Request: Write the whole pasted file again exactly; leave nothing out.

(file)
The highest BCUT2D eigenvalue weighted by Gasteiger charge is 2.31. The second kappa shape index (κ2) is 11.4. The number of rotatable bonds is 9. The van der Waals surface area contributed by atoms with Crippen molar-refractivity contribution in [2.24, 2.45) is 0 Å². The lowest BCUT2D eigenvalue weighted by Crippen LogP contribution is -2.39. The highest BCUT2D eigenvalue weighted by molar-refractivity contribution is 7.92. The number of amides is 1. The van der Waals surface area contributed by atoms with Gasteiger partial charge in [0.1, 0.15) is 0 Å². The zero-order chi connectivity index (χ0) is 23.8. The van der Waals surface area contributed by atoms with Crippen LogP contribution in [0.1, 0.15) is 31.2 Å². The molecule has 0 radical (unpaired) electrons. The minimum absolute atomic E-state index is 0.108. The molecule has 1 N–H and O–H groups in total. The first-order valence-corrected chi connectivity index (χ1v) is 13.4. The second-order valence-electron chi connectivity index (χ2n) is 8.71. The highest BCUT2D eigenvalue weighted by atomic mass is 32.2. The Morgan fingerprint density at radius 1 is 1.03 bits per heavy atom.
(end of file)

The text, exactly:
The highest BCUT2D eigenvalue weighted by Gasteiger charge is 2.31. The second kappa shape index (κ2) is 11.4. The number of rotatable bonds is 9. The van der Waals surface area contributed by atoms with Crippen molar-refractivity contribution in [2.24, 2.45) is 0 Å². The lowest BCUT2D eigenvalue weighted by Crippen LogP contribution is -2.39. The highest BCUT2D eigenvalue weighted by molar-refractivity contribution is 7.92. The number of amides is 1. The van der Waals surface area contributed by atoms with Gasteiger partial charge in [0.1, 0.15) is 0 Å². The zero-order chi connectivity index (χ0) is 23.8. The van der Waals surface area contributed by atoms with Crippen LogP contribution in [0.1, 0.15) is 31.2 Å². The molecule has 0 radical (unpaired) electrons. The minimum absolute atomic E-state index is 0.108. The molecule has 1 N–H and O–H groups in total. The first-order valence-corrected chi connectivity index (χ1v) is 13.4. The second-order valence-electron chi connectivity index (χ2n) is 8.71. The highest BCUT2D eigenvalue weighted by atomic mass is 32.2. The Morgan fingerprint density at radius 1 is 1.03 bits per heavy atom.